My back forty used to be huge lawn, with an above-the-ground pool decorating the middle of it. The pool is gone, thank you Jeezus. I’ll start with this set of fruit trees and see how they take to the soil here, and if they get going well I’ll get twenty more next year. It could add up to a really immense amount of fruit for one household. There’s always cider….
Altogether I have about an acre-and-a-quarter of already clear land to experiment with. The rest is woodlot. The woods will require a lot of grooming and brush-hogging to get decades of “trash” out: rampant honeysuckle, Virginia creeper, box elder. There’s a lot of good hardwood in there otherwise, and I built a saw-jack set up to cut stove lengths. There’s enough in there to be self-replenishing with careful management. The house I bought last fall has a fireplace with a stove insert. The builder insulated the shit out of the place. The chain saw is off in the shop getting its battered old chain replaced. I have to learn how to sharpen the damn thing now. Cutting firewood is where you get a really vivid sense of the power embodied in gasoline. A couple of gallons will get next season’s supplementary supply laid in.In the past, and probably, in the future, this is a job that would be nearly impossible to do by yourself.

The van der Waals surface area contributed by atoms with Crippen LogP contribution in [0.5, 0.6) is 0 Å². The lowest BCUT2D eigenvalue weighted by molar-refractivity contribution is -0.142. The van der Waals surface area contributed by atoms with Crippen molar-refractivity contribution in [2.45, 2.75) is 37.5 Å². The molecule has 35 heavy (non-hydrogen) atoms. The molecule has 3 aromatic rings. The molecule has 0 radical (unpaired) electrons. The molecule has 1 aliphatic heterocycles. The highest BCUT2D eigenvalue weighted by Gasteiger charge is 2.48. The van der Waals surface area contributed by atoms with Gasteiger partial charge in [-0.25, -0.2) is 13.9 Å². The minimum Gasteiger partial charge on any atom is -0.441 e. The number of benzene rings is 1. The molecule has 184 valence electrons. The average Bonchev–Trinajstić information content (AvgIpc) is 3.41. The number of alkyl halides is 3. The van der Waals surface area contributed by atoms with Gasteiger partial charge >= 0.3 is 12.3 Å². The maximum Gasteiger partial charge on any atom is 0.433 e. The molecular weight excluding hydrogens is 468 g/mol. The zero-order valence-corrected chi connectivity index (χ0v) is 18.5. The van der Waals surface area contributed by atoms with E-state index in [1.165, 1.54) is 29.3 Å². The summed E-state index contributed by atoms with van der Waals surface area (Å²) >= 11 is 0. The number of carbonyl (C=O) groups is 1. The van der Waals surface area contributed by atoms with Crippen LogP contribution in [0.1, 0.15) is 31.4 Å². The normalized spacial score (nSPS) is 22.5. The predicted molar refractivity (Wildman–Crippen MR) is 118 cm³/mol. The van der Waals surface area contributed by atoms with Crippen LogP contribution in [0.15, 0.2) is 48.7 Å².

These days, except for highway repair and oil-drilling, there are few outdoor activities that require a gang of men working together. In the years ahead, household composition is going to change hugely for many reasons. It’s unusual these days to have a lot of children – considering population overshoot, it seems crazy to promote that – but people with something to offer in the way of skills and labor may have to join forces just to get the necessary day’s work done together. I’m sure that will have its consolations, even if it means you don’t get to have a 3,500 square foot house to yourself.
The deer-fence installer just submitted his estimate. It was an eye-opener, but it has to be done and it’s a one-time thing. I could have done it myself in a half-assed way with plastic netting but this is not a time for half-assed measures. My place is like a petting zoo, there are so many deer on and around it. Left open, they would ravage anything I grow like locusts. And they had the easiest winter in memory – no snow on the ground all January and February, something nobody around here has seen before. Here it is March and they are still looking plump and ready to pop out lots of healthy babies.